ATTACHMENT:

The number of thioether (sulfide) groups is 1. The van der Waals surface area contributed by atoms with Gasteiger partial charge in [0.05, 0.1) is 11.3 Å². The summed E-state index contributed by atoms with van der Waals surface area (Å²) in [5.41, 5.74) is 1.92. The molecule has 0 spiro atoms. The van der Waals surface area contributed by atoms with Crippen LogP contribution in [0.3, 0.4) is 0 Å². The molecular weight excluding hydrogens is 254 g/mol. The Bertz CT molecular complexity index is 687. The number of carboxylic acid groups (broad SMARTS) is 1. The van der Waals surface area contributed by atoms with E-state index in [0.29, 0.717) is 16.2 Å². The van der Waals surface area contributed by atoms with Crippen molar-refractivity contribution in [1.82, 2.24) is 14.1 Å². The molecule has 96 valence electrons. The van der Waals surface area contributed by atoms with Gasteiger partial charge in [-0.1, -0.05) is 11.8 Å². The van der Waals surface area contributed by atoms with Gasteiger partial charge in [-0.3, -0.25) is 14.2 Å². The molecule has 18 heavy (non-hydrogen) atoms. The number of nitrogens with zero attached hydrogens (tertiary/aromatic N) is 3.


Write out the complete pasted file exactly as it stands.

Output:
The number of thioether (sulfide) groups is 1. The van der Waals surface area contributed by atoms with Gasteiger partial charge in [0.05, 0.1) is 11.3 Å². The summed E-state index contributed by atoms with van der Waals surface area (Å²) in [5.41, 5.74) is 1.92. The molecule has 0 spiro atoms. The van der Waals surface area contributed by atoms with Crippen LogP contribution in [0.3, 0.4) is 0 Å². The molecular weight excluding hydrogens is 254 g/mol. The Bertz CT molecular complexity index is 687. The number of carboxylic acid groups (broad SMARTS) is 1. The van der Waals surface area contributed by atoms with E-state index in [0.29, 0.717) is 16.2 Å². The van der Waals surface area contributed by atoms with Crippen molar-refractivity contribution in [1.82, 2.24) is 14.1 Å². The molecule has 96 valence electrons. The van der Waals surface area contributed by atoms with Gasteiger partial charge in [-0.1, -0.05) is 11.8 Å². The van der Waals surface area contributed by atoms with Gasteiger partial charge in [-0.3, -0.25) is 14.2 Å². The molecule has 18 heavy (non-hydrogen) atoms. The number of nitrogens with zero attached hydrogens (tertiary/aromatic N) is 3.